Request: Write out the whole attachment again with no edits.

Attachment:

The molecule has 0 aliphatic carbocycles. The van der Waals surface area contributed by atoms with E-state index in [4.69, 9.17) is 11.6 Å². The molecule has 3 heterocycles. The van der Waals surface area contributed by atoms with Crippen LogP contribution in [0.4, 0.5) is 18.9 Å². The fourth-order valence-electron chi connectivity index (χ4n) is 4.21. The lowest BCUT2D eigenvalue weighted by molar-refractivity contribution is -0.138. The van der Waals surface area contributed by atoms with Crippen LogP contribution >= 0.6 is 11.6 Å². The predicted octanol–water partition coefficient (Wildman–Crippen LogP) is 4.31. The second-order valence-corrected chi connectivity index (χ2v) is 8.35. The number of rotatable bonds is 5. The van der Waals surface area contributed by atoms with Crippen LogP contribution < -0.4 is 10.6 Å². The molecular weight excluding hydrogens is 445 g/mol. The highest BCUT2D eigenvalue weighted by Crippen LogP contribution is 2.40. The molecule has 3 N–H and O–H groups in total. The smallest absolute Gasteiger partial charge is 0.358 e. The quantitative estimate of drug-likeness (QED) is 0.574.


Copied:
The molecule has 0 aliphatic carbocycles. The van der Waals surface area contributed by atoms with E-state index in [4.69, 9.17) is 11.6 Å². The molecule has 3 heterocycles. The van der Waals surface area contributed by atoms with Crippen LogP contribution in [0.4, 0.5) is 18.9 Å². The fourth-order valence-electron chi connectivity index (χ4n) is 4.21. The lowest BCUT2D eigenvalue weighted by molar-refractivity contribution is -0.138. The van der Waals surface area contributed by atoms with Crippen LogP contribution >= 0.6 is 11.6 Å². The predicted octanol–water partition coefficient (Wildman–Crippen LogP) is 4.31. The second-order valence-corrected chi connectivity index (χ2v) is 8.35. The number of rotatable bonds is 5. The van der Waals surface area contributed by atoms with Crippen LogP contribution < -0.4 is 10.6 Å². The molecular weight excluding hydrogens is 445 g/mol. The highest BCUT2D eigenvalue weighted by Crippen LogP contribution is 2.40. The molecule has 3 N–H and O–H groups in total. The smallest absolute Gasteiger partial charge is 0.358 e. The quantitative estimate of drug-likeness (QED) is 0.574.